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Kendrys Morales “feels a lot better” than last spring and “should be ready” for Opening Day


This time last year Kendrys Morales was hoping to be ready for Opening Day after missing most of 2010 with a broken ankle, but several setbacks followed and he ended up sitting out the entire season after undergoing a second surgery.

Morales is back in Angels camp now, still essentially rehabbing an injury from two years ago, but told Mark Saxon of ESPN Los Angeles that the ankle “feels a lot better” than it did last spring and he “should be ready” for Opening Day.

Morales has reached “believe it when we see it” status at this point, but revealed that he’s “been running for about four months” already and no longer feels any pain.

Adding his bat to the lineup alongside Albert Pujols would be huge for the Angels, as Morales hit .302 with 45 homers and a .901 OPS in the 203 games immediately preceding the injury. After so much time on the sidelines he can’t be counted on to pick up right where he left off, of course, but even at something less than full strength a reasonably healthy Morales would further complicate the Angels’ first base/corner outfielder/designated hitter logjam.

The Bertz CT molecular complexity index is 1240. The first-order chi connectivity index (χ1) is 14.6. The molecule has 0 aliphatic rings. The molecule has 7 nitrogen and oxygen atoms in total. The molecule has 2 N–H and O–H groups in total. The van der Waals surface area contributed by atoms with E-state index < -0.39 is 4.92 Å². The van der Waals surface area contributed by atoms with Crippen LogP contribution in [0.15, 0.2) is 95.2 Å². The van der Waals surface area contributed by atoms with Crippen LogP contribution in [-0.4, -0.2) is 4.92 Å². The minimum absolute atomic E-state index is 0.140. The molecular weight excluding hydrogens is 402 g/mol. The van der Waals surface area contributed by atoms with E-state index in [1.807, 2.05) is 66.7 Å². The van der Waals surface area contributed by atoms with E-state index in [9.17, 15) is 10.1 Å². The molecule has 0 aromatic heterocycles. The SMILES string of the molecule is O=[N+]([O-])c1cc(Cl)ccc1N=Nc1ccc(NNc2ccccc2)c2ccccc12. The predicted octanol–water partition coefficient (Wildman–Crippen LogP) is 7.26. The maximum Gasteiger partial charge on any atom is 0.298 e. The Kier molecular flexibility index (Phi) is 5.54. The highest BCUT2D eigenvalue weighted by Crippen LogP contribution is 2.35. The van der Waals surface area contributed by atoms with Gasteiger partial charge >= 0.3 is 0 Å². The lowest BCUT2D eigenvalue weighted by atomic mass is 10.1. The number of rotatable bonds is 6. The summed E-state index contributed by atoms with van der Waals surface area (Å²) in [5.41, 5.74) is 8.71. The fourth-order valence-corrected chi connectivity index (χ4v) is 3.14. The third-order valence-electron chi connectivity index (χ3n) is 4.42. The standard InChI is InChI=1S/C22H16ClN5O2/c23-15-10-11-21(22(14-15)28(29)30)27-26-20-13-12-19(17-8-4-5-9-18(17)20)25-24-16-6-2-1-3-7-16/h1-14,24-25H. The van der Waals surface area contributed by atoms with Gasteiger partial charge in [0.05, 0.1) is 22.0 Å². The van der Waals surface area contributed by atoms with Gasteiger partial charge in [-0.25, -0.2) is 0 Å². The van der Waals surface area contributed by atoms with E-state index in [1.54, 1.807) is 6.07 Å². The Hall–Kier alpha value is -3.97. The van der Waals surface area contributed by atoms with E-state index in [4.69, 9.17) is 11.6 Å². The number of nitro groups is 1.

In other words, Bobby Abreu might not want to unpack.

Billy Beane promoted to VP, David Forst named A’s general manager

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I’m so old I remember when general managers used to run baseball operations departments. Now they’re basically assistants.

The latest example: the Oakland Athletics have promoted Billy Beane to vice president of baseball operations and have named David Forst general manager. Forst has been with the A’s for 16 years and has been Beane’s assistant for 12 years, so it’s not exactly a situation in which Forst will be making the final calls. The official move came today, though the move has been in the works for some time, it seems.

Someone with a lot of good front office access is going to write a good story this winter about the title inflation going on in Major League Baseball over the past year. And it’s gonna be great when one of his or her sources breaks the pattern of saying “well, baseball transactions are so much more complex these days . . . ” and admits “hey, if Theo gets a fancy title and La Russa gets a fancy title I WANT A FANCY TITLE TOO.”

Not that it’s much of a secret as it is.

Brewers fire pitching coach Rick Kranitz

Wily Peralta, Rick Kranitz, Hernan Perez, Martin Maldonado
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Despite a change at general manager from Doug Melvin to David Stearns the Brewers quickly made it clear that they’re keeping Craig Counsell as manager, but today they fired pitching coach Rick Kranitz.

In fact, all of Milwaukee’s coaches except for hitting coach Darnell Coles and third base coach Ed Sedar were let go, as Counsell shakes up his staff after managing the Brewers to a 61-76 record as Ron Roenicke’s replacement.

Kranitz took over as the Brewers’ pitching coach in 2011, during which time they’ve ranked 11th among NL teams in ERA.